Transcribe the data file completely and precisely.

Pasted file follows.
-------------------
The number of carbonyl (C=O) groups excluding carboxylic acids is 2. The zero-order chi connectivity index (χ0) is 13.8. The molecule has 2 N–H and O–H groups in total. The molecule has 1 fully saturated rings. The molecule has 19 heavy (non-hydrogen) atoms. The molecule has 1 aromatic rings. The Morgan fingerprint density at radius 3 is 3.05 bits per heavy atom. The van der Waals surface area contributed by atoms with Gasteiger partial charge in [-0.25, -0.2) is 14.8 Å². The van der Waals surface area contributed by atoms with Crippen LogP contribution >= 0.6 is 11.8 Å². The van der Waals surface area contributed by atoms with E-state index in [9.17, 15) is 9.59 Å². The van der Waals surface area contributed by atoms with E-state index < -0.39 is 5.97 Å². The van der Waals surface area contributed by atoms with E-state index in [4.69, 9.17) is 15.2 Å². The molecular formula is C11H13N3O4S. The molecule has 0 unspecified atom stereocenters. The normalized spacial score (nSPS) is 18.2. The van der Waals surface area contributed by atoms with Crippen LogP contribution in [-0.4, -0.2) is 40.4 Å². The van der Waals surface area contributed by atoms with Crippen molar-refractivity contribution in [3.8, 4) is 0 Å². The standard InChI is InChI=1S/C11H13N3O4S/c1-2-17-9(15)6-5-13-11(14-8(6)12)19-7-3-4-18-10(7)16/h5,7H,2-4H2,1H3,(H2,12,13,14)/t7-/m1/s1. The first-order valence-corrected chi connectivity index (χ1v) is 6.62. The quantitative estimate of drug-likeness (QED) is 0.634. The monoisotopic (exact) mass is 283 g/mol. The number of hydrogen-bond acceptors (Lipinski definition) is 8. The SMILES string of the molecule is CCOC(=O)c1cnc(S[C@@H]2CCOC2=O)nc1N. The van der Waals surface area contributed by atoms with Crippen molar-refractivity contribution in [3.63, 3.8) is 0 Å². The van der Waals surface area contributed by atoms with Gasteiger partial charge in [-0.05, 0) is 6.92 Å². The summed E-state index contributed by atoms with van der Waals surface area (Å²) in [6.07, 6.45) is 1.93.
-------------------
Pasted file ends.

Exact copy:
The number of carbonyl (C=O) groups excluding carboxylic acids is 2. The zero-order chi connectivity index (χ0) is 13.8. The molecule has 2 N–H and O–H groups in total. The molecule has 1 fully saturated rings. The molecule has 19 heavy (non-hydrogen) atoms. The molecule has 1 aromatic rings. The Morgan fingerprint density at radius 3 is 3.05 bits per heavy atom. The van der Waals surface area contributed by atoms with Gasteiger partial charge in [-0.25, -0.2) is 14.8 Å². The van der Waals surface area contributed by atoms with Crippen LogP contribution >= 0.6 is 11.8 Å². The van der Waals surface area contributed by atoms with E-state index in [9.17, 15) is 9.59 Å². The van der Waals surface area contributed by atoms with E-state index < -0.39 is 5.97 Å². The van der Waals surface area contributed by atoms with E-state index in [4.69, 9.17) is 15.2 Å². The molecular formula is C11H13N3O4S. The molecule has 0 unspecified atom stereocenters. The normalized spacial score (nSPS) is 18.2. The van der Waals surface area contributed by atoms with Crippen LogP contribution in [-0.4, -0.2) is 40.4 Å². The van der Waals surface area contributed by atoms with Crippen molar-refractivity contribution in [3.8, 4) is 0 Å². The standard InChI is InChI=1S/C11H13N3O4S/c1-2-17-9(15)6-5-13-11(14-8(6)12)19-7-3-4-18-10(7)16/h5,7H,2-4H2,1H3,(H2,12,13,14)/t7-/m1/s1. The first-order valence-corrected chi connectivity index (χ1v) is 6.62. The quantitative estimate of drug-likeness (QED) is 0.634. The monoisotopic (exact) mass is 283 g/mol. The number of hydrogen-bond acceptors (Lipinski definition) is 8. The SMILES string of the molecule is CCOC(=O)c1cnc(S[C@@H]2CCOC2=O)nc1N. The van der Waals surface area contributed by atoms with Crippen molar-refractivity contribution in [3.63, 3.8) is 0 Å². The van der Waals surface area contributed by atoms with Gasteiger partial charge in [-0.05, 0) is 6.92 Å². The summed E-state index contributed by atoms with van der Waals surface area (Å²) in [6.07, 6.45) is 1.93.